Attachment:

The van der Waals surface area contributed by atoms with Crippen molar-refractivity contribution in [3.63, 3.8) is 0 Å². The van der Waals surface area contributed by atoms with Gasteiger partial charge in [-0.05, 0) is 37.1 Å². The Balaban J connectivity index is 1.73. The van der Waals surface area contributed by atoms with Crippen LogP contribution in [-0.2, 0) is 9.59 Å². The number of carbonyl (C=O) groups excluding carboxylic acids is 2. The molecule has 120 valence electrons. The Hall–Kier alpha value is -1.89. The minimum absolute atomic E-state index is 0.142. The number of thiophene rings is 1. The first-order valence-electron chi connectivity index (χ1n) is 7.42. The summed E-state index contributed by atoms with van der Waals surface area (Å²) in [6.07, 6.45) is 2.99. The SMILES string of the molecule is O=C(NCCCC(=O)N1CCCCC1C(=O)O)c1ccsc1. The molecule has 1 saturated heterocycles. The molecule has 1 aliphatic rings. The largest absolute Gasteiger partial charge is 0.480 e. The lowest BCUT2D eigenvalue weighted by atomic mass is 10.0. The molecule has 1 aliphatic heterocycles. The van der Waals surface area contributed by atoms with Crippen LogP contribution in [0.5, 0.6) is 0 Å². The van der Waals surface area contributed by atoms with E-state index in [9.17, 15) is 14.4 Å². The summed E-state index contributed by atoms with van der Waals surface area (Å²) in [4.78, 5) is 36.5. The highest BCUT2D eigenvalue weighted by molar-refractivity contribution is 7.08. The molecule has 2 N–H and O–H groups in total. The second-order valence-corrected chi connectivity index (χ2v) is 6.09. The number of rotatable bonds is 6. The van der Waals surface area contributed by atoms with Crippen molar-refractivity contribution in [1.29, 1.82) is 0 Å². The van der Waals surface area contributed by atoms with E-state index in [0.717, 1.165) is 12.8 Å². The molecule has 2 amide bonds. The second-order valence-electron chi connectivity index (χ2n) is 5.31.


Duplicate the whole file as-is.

The van der Waals surface area contributed by atoms with Crippen molar-refractivity contribution in [3.63, 3.8) is 0 Å². The van der Waals surface area contributed by atoms with Gasteiger partial charge in [-0.05, 0) is 37.1 Å². The Balaban J connectivity index is 1.73. The van der Waals surface area contributed by atoms with Crippen LogP contribution in [-0.2, 0) is 9.59 Å². The number of carbonyl (C=O) groups excluding carboxylic acids is 2. The molecule has 120 valence electrons. The Hall–Kier alpha value is -1.89. The minimum absolute atomic E-state index is 0.142. The number of thiophene rings is 1. The first-order valence-electron chi connectivity index (χ1n) is 7.42. The summed E-state index contributed by atoms with van der Waals surface area (Å²) in [6.07, 6.45) is 2.99. The SMILES string of the molecule is O=C(NCCCC(=O)N1CCCCC1C(=O)O)c1ccsc1. The molecule has 1 saturated heterocycles. The molecule has 1 aliphatic rings. The largest absolute Gasteiger partial charge is 0.480 e. The lowest BCUT2D eigenvalue weighted by atomic mass is 10.0. The molecule has 1 aliphatic heterocycles. The van der Waals surface area contributed by atoms with Crippen LogP contribution in [0.5, 0.6) is 0 Å². The van der Waals surface area contributed by atoms with E-state index in [9.17, 15) is 14.4 Å². The summed E-state index contributed by atoms with van der Waals surface area (Å²) in [4.78, 5) is 36.5. The highest BCUT2D eigenvalue weighted by molar-refractivity contribution is 7.08. The molecule has 2 N–H and O–H groups in total. The second-order valence-corrected chi connectivity index (χ2v) is 6.09. The number of rotatable bonds is 6. The van der Waals surface area contributed by atoms with Crippen molar-refractivity contribution in [1.29, 1.82) is 0 Å². The van der Waals surface area contributed by atoms with E-state index in [0.717, 1.165) is 12.8 Å². The molecule has 2 amide bonds. The second-order valence-electron chi connectivity index (χ2n) is 5.31.